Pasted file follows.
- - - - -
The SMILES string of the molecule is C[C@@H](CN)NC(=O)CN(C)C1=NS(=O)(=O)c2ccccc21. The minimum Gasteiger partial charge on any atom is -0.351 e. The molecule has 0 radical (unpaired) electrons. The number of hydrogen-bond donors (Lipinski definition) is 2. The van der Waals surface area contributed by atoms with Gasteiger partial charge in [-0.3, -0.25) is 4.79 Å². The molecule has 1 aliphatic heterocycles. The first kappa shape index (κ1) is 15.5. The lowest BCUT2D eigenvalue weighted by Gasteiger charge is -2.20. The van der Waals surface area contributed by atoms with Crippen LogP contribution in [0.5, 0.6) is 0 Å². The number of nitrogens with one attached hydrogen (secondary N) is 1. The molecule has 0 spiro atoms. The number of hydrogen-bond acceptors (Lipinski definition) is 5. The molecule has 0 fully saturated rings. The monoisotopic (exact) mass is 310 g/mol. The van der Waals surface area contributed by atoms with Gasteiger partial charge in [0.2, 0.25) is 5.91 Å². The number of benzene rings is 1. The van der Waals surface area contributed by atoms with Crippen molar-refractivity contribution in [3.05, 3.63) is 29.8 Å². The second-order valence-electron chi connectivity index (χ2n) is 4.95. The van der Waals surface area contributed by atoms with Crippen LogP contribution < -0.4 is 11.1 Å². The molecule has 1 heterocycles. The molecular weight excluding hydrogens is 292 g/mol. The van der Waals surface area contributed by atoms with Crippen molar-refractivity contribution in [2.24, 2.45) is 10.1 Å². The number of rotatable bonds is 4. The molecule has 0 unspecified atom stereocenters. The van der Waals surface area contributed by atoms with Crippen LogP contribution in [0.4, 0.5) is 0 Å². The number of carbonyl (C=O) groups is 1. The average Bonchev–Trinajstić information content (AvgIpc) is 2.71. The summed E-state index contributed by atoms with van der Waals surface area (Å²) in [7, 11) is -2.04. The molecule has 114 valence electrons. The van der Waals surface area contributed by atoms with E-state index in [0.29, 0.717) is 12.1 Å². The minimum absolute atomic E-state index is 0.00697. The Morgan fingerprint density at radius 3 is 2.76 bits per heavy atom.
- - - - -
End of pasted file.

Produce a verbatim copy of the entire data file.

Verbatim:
The SMILES string of the molecule is C[C@@H](CN)NC(=O)CN(C)C1=NS(=O)(=O)c2ccccc21. The minimum Gasteiger partial charge on any atom is -0.351 e. The molecule has 0 radical (unpaired) electrons. The number of hydrogen-bond donors (Lipinski definition) is 2. The van der Waals surface area contributed by atoms with Gasteiger partial charge in [-0.3, -0.25) is 4.79 Å². The molecule has 1 aliphatic heterocycles. The first kappa shape index (κ1) is 15.5. The lowest BCUT2D eigenvalue weighted by Gasteiger charge is -2.20. The van der Waals surface area contributed by atoms with Crippen LogP contribution in [0.5, 0.6) is 0 Å². The number of nitrogens with one attached hydrogen (secondary N) is 1. The molecule has 0 spiro atoms. The number of hydrogen-bond acceptors (Lipinski definition) is 5. The molecule has 0 fully saturated rings. The monoisotopic (exact) mass is 310 g/mol. The van der Waals surface area contributed by atoms with Gasteiger partial charge in [0.2, 0.25) is 5.91 Å². The number of benzene rings is 1. The van der Waals surface area contributed by atoms with Crippen molar-refractivity contribution in [3.05, 3.63) is 29.8 Å². The second-order valence-electron chi connectivity index (χ2n) is 4.95. The van der Waals surface area contributed by atoms with Crippen LogP contribution < -0.4 is 11.1 Å². The molecule has 1 heterocycles. The molecular weight excluding hydrogens is 292 g/mol. The van der Waals surface area contributed by atoms with Crippen molar-refractivity contribution in [2.24, 2.45) is 10.1 Å². The number of rotatable bonds is 4. The molecule has 0 unspecified atom stereocenters. The van der Waals surface area contributed by atoms with Crippen LogP contribution in [0.4, 0.5) is 0 Å². The number of carbonyl (C=O) groups is 1. The average Bonchev–Trinajstić information content (AvgIpc) is 2.71. The summed E-state index contributed by atoms with van der Waals surface area (Å²) in [7, 11) is -2.04. The molecule has 114 valence electrons. The van der Waals surface area contributed by atoms with E-state index in [0.29, 0.717) is 12.1 Å². The minimum absolute atomic E-state index is 0.00697. The Morgan fingerprint density at radius 3 is 2.76 bits per heavy atom.